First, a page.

Saturday, June 15, 2013

Fathers' Day Talk

Here is a sneak preview of the talk I'm giving in church tomorrow for fathers' day.  Todd, you can go ahead and read it now, since you know sitting alone with the kids in sacrament meeting you will be lucky to hear a single word.

When I met my husband, he had recently returned from his mission, and was serving as second counselor in our ward’s elder’s quorum presidency.  I was 18 years old, newly arrived at college, and had no thought of marriage any time in the next five years, at least.  Todd pretended to play along with my “let’s just be friends” scheme for a couple of months as long as we were frequently together.  On my mom’s advice, I got a job working long hours at a nursing home to try to deter him, but Todd realized that the nursing home was in a really terrifying part of town, and refused to let me walk home from my late shifts in the dark.  In the end this probably just led to more time together.  He pressed steadily on, trying to impress me with some really terrible (I mean sweet) poetry, and his best romantic views of the Tucson skyline.   One time, after this had gone on for several weeks, we were watching a movie at Todd’s sister’s house with his sister and her roommates, when Todd got a call from someone in our ward asking for a blessing for a family member.  He unceremoniously left me at his sister’s house with a group of people I barely knew for what felt like a really long time.  When he FINALLY came back, looking harried and exhausted, I looked at him, and, probably for the first time, thought, “This is a man I could marry.” I saw then that he was a person who was willing to drop anything, to make any sacrifice, to honor his commitment to represent Jesus Christ as a priesthood holder.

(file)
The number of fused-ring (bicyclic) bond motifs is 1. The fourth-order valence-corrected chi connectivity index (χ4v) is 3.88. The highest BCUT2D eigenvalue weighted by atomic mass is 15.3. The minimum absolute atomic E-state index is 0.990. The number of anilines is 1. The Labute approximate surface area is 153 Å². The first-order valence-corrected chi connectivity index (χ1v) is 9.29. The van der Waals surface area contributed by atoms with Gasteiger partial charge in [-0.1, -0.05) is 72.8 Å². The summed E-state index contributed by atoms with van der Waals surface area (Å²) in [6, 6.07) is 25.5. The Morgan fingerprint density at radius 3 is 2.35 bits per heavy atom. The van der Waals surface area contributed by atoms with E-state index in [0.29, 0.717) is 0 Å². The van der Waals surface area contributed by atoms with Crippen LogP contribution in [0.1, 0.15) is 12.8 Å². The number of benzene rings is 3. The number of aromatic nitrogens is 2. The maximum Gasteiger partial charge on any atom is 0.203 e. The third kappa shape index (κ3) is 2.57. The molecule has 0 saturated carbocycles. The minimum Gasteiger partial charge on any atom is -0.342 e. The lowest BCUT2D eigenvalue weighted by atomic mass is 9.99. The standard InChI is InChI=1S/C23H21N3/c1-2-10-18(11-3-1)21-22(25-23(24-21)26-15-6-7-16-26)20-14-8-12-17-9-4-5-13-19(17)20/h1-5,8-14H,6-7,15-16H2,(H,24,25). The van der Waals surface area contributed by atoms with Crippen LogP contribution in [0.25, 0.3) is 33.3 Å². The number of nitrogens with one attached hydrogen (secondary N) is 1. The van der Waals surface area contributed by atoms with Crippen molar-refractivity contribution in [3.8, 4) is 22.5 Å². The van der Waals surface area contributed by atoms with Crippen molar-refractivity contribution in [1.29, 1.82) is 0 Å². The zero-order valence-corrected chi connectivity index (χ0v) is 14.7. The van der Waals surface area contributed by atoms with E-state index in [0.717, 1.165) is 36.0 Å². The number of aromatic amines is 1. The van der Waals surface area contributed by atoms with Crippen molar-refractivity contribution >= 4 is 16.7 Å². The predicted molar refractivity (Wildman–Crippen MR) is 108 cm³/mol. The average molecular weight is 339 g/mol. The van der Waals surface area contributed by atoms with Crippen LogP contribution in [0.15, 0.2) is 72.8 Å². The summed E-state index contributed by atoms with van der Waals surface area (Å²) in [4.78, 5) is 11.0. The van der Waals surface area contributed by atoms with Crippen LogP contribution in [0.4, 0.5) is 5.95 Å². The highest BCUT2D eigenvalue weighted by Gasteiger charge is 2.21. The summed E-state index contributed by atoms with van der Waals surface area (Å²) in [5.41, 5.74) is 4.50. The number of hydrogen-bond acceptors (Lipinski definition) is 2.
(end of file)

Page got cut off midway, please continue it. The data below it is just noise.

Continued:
I had seen this before.  Book of Mormon leader of Nephite armies, Moroni is described in Alma 48:12-13 as

...a man whose heart did swell with thanksgiving to his God, for the many privileges and blessings which he bestowed upon his people; a man who did labor exceedingly for the awelfare and safety of his people.
13 Yea, and he was a man who was firm in the faith of Christ, and he had asworn with an oath to defend his people, his rights, and his country, and his religion, even to the loss of his blood.”

As a teenager, I had written in the margin of my scriptures next to these verses, “Qualities in the man I marry.”  Verse 17 in the same chapter continues,

“17 Yea, verily, verily I say unto you, if all men had been, and were, and ever would be, like unto aMoroni, behold, the very powers of hell would have been shaken forever; yea, the bdevil would never have power over the hearts of the children of men.”

On this fathers’ day, it is the men who aspire to these qualities: faith, humility, hard work, and willingness to sacrifice anything in the cause of Christ to whom I would like to pay particular tribute as I discuss the blessings of the priesthood.